October 18, 2017
New York foreclosure cases have, as part of the litigation process, a procedure known as “Resolution Part” pursuant to CPLR sec. 3408(f) which requires all parties to attend meetings to attempt to resolve the case without further litigation. Although these meetings are often held very early on (with no discovery having been done in many cases), they are necessary, and there are often multiple sessions as additional information or documentation may be required, and/or not all issues are resolved at the first or at any one meeting. In fact, at one of these meetings, the Referee told us that in some cases there had been 12, 16, and up to 21 of these meetings in a single case.
In a recent case which we settled, it took three (3) meetings to finally force the servicer to honor a prior agreement to modify a loan. The prior foreclosure Firm (a known foreclosure mill) withdrew from the case, but never submitted the paperwork as to the approved loan mod to the homeowner before they withdrew. The servicer, through its new Firm which was retained some time after the prior Firm withdrew, attempted to welsh on the prior agreement claiming that the homeowner had not timely submitted the signed paperwork back to the servicer. As a result of our filings and the documented fault of the prior law Firm, the Resolution Part Referee forced the servicer to accept the previously approved loan mod.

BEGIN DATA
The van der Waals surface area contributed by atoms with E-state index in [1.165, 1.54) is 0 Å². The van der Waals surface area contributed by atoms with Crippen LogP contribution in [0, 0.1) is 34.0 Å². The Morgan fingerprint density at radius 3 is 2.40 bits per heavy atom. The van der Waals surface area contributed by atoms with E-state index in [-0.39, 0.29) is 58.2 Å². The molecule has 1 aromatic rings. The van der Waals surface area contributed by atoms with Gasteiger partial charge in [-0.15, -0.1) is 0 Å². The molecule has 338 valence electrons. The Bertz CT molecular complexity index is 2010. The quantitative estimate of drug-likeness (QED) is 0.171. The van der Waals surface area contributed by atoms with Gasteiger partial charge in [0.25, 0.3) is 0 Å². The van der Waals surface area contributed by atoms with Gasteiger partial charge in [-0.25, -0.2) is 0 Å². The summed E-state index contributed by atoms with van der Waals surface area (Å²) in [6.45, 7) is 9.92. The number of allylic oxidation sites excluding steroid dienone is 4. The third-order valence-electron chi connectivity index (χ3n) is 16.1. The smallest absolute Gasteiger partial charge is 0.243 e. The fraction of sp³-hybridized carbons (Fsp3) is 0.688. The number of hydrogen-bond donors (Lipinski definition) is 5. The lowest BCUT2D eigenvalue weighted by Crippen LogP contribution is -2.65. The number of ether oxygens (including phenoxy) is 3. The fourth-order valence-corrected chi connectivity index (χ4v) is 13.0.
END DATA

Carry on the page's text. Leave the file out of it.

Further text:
In prior years, it was not necessary to have an Answer filed to a foreclosure lawsuit while efforts were made in Resolution Part to settle the case. As such, certain cases went on for years without an Answer being filed and without a default being sought, thus delaying the case from being set for trial. There have been rule changes to CPLR 3408(f) which now require the Referee to advise the homeowner(s), at the first Resolution Part meeting, that they must file an Answer to the foreclosure lawsuit within thirty (30) days, and if this is not done, a default may be entered against the homeowner. This change was in obvious response to the court situation where cases dragged on for years without even an Answer being filed, thus preventing the case from being set for trial and thus not advanced.
SO, for those in New York who are in foreclosure, be aware of this rule change, and make sure that an attorney files the proper Answer to the foreclosure lawsuit timely.
Jeff Barnes, Esq., www.ForeclosureDefenseNationwide.com